Heavy rains on Monday morning in various regions of Costa Rica were the result of a low-pressure system, the National Meteorological Institute (IMN) reported.
The weather phenomenon caused scattered showers in the Central Valley and the northern Pacific region for at least six hours, resulting in accumulated rainfall up to 60 millimeters (2.5 inches) in these regions.
The low-pressure system caused rains in other regions during the afternoon, including the Caribbean, and southern and central Pacific.
The IMN said that a similar system on Tuesday will continue affecting the Caribbean region as well as the northern and eastern parts of the Central Valley.
Heavy showers over the weekend caused flooding in parts of the capital San José and increased trade winds over the Central Valley and the northern Pacific region.
The Water and Sewers Institute reported that heavy rains and the excess of garbage collapsed the city’s sewers on Saturday and Sunday. Flooding affected several businesses and public buildings downtown, including the National Children’s Hospital.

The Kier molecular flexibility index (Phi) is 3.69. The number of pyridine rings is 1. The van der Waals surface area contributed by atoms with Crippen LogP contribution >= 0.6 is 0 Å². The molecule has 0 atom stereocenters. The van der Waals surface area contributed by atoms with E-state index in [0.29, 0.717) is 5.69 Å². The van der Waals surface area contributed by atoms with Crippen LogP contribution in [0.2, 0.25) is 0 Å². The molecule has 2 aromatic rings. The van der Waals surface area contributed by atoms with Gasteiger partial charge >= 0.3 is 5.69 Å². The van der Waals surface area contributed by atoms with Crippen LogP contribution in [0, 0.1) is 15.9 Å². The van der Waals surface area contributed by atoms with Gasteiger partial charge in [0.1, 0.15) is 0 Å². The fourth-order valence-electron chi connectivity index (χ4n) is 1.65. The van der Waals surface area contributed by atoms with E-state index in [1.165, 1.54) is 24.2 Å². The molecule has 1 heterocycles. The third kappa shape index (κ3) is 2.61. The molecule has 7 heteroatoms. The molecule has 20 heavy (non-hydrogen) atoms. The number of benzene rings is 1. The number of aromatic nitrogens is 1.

Hospital Director Olga Arguedas said rains flooded the basement as well as the nutrition, X-ray and emergency rooms. Hospital staff had to relocate 26 patients from those areas and various pieces of equipment, including X-ray machines, CT scanners, and an angiography machine got wet, she said.
The Red Cross and the Firefighters’ Corps said they received emergency calls from people in Guadalupe, San Sebastián, Desamparados, Ipís, Escazú and Santa Ana, where the floods reached up to 30 centimeters (1 foot), the IMN reported.
The Municipality of San José said it would perform maintenance on the capital’s sewer system on Tuesday, but asked citizens to cooperate by avoiding littering the streets and sewers.
The IMN forecasts that at least one tropical cyclone could directly affect Costa Rica this year.
Four cyclones have been recorded in the Atlantic and Caribbean oceans this season, and at least 10 more are expected for the rest of 2016. Two of these will originate in the Caribbean, and IMN experts believe at least one could reach Costa Rican territory.
At least 17 tropical cyclones are expected in the Pacific over the next six months but none is expected to directly affect the country.